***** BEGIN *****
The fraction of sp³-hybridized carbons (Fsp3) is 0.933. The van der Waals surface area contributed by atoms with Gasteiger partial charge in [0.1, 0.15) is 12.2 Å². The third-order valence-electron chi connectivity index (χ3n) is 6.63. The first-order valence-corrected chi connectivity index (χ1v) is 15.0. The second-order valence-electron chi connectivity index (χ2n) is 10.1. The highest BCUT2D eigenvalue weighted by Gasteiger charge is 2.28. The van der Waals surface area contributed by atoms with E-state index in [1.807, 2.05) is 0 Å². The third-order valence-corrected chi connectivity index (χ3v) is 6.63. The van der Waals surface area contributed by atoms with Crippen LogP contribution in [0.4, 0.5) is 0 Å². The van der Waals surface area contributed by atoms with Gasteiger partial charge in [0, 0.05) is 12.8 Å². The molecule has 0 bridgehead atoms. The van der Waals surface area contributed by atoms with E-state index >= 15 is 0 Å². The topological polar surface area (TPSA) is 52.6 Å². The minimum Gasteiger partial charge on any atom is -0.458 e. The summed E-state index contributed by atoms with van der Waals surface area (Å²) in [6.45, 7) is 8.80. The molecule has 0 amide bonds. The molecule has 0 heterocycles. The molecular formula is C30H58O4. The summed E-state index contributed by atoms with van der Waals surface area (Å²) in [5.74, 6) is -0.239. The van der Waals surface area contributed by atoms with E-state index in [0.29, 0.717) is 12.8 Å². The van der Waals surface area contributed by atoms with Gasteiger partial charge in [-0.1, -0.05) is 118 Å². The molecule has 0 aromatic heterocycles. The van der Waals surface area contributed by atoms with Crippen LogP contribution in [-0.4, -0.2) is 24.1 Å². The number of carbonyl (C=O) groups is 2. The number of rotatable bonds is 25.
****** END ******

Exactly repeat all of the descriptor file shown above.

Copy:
The fraction of sp³-hybridized carbons (Fsp3) is 0.933. The van der Waals surface area contributed by atoms with Gasteiger partial charge in [0.1, 0.15) is 12.2 Å². The third-order valence-electron chi connectivity index (χ3n) is 6.63. The first-order valence-corrected chi connectivity index (χ1v) is 15.0. The second-order valence-electron chi connectivity index (χ2n) is 10.1. The highest BCUT2D eigenvalue weighted by Gasteiger charge is 2.28. The van der Waals surface area contributed by atoms with E-state index in [1.807, 2.05) is 0 Å². The third-order valence-corrected chi connectivity index (χ3v) is 6.63. The van der Waals surface area contributed by atoms with Crippen LogP contribution in [0.4, 0.5) is 0 Å². The van der Waals surface area contributed by atoms with Gasteiger partial charge in [0, 0.05) is 12.8 Å². The molecule has 0 bridgehead atoms. The van der Waals surface area contributed by atoms with E-state index >= 15 is 0 Å². The topological polar surface area (TPSA) is 52.6 Å². The minimum Gasteiger partial charge on any atom is -0.458 e. The summed E-state index contributed by atoms with van der Waals surface area (Å²) in [6.45, 7) is 8.80. The molecule has 0 amide bonds. The molecule has 0 heterocycles. The molecular formula is C30H58O4. The summed E-state index contributed by atoms with van der Waals surface area (Å²) in [5.74, 6) is -0.239. The van der Waals surface area contributed by atoms with E-state index in [0.29, 0.717) is 12.8 Å². The van der Waals surface area contributed by atoms with Gasteiger partial charge in [-0.1, -0.05) is 118 Å². The molecule has 0 aromatic heterocycles. The van der Waals surface area contributed by atoms with Crippen LogP contribution in [-0.4, -0.2) is 24.1 Å². The number of carbonyl (C=O) groups is 2. The number of rotatable bonds is 25.